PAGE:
Creating sliding composite images

Create the appearance of a single image by layering multiple images on top of each other. The pieces can slide around the page as its width is changed, making it a perfect technique for liquid layouts.

This tutorial is slightly adapted from Chapter 9 of my book, Flexible Web Design: Creating Liquid and Elastic Layouts with CSS. You can download most of Chapter 9 for free as a PDF at the Flexible Web Design companion site, as well as download the HTML, CSS and image files that go along with this tutorial.

Since the area available for an image to display within a flexible layout changes on the fly, your images may need to as well. While fixed-width images can work within flexible layouts—as long as they’re not too large, or you have matching minimum widths in place—there are lots of ways you can dynamically change the screen area that an image takes up.

I’ve already written about how to make images literally scale and how to use variable cropping on images. But perhaps you don’t want either end of your image dynamically cropped off—there may be important content on each side that you want to always keep in view. And perhaps you don’t want to scale the entire image, because although this would keep the entire width of the image always visible, it would also change the vertical space the image takes up, which might not work for your design. This is the perfect time to try using what I call a composite image.

Creating what appears to be a single image out of multiple pieces that slide over and away from each other takes a little more work on the graphics side than the variable width image techniques we’ve gone over so far. You can use an unlimited number of images, but we’ll keep it simple and use two for our own alieninvasion example as well.

One image is going to be at least partially overlapping the other, so at least the topmost image needs to have a transparent background. (You may choose to make the lower image transparent too, to allow parts of the main page background to show through, for instance.) You can use either a GIF with index transparency or a PNG with alpha transparency. PNGs are more versatile, since they can lay over any other color or pattern without the skinny colored edge that shows around GIF images when they’re placed over something that’s a different color than they were optimized for. PNGs can also have variable degrees of transparency, instead of each pixel being either 100 percent transparent or 100 percent opaque.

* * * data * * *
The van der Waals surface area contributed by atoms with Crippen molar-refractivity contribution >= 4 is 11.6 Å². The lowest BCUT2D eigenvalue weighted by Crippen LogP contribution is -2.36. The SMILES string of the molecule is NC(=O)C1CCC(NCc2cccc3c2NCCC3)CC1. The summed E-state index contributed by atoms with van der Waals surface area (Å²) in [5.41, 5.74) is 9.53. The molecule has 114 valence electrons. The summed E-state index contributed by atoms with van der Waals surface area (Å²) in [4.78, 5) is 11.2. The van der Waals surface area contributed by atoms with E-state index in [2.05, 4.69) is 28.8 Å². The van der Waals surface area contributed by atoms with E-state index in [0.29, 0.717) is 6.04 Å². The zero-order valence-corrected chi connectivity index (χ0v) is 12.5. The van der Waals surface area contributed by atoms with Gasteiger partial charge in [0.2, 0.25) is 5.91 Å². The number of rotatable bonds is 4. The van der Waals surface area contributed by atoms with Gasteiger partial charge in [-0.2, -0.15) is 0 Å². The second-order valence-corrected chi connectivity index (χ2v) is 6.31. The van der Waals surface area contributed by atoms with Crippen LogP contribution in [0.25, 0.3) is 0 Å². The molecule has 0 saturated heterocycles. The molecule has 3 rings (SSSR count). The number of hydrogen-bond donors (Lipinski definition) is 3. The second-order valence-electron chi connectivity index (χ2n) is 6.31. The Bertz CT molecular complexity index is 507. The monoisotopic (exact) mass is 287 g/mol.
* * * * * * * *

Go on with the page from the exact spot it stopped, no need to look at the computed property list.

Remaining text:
We’ll use an alpha-transparent PNG of a flying saucer for our top image in this example. The flying saucer will be laid on top of a photo of the Chicago skyline, saved as an ordinary JPG.

Once you have your images made, you need two block elements to place each on as a background image. One block element needs to be nested inside the other. In a real page, you’d want to make use of block elements that were already in place as much as possible, such as existing wrapper and header divs. For this simple example, we’ll use two empty divs:

<div id="outer"><div id="inner"></div></div>

Next, you need to create rules placing each image as a non-repeating background on each div, with the image you want on the bottom used for the background of the outer div:

#outer {
	background: url(skyline.jpg) no-repeat;
	}
#inner {
	background: url(ufo.png) no-repeat;
}

Since the divs are empty, they also need dimensions added to them to stop them from collapsing entirely, as well as to create the flexible behavior that we want:

#outer {
	width: 100%;
	max-width: 1000px; 
	height: 300px;
	background: url(skyline.jpg) no-repeat;
	}
#inner {
	width: 100px;
	height: 250px; 
	background: url(ufo.png) no-repeat;
	}

Both of the images now show on the page, with the flying saucer layered over the skyline. However, the flying saucer never moves when the window changes in size—it’s always pinned to the top left corner of the skyline photo. That’s because the div for which it’s a background begins in that corner, and non-repeating, non-positioned background images display in the top left corner by default.

Note: Remember that IE 6 and earlier do not support alpha-transparent PNGs, so the flying saucer image will have a solid gray background in those browsers. Use the alphaimageloader hack described in the exercise section of Chapter 7 to fix this.

There are a couple ways to fix this: use the background-position property to change where the flying saucer displays within the div, or move the entire div. Either option is fine, but the latter seems a little easier to understand and implement—at least to me—so that’s what we’ll use here. We’ll move the div using absolute positioning; floating would work as well. First, add position: relative; to the #outer rule to make that div act as the containing element for the absolutely positioned inner div. Then, add position: absolute; as well as top and right values to the #inner rule:

#inner {
	position: absolute;
	top: 50px; 
	right: 50px;
	width: 100px;
	height: 250px;
	background: url(ufo.png) no-repeat;
	}

Now the flying saucer image will always be 50 pixels away from both the top and right edges of the skyline photo. Because the outer div has a flexible width, its right edge moves as the window is resized, which in turn makes the flying saucer image move as well.

Update, June 2009: I’ve written another tutorial on creating composite images that takes a different approach. Thought you might want to check it out too!

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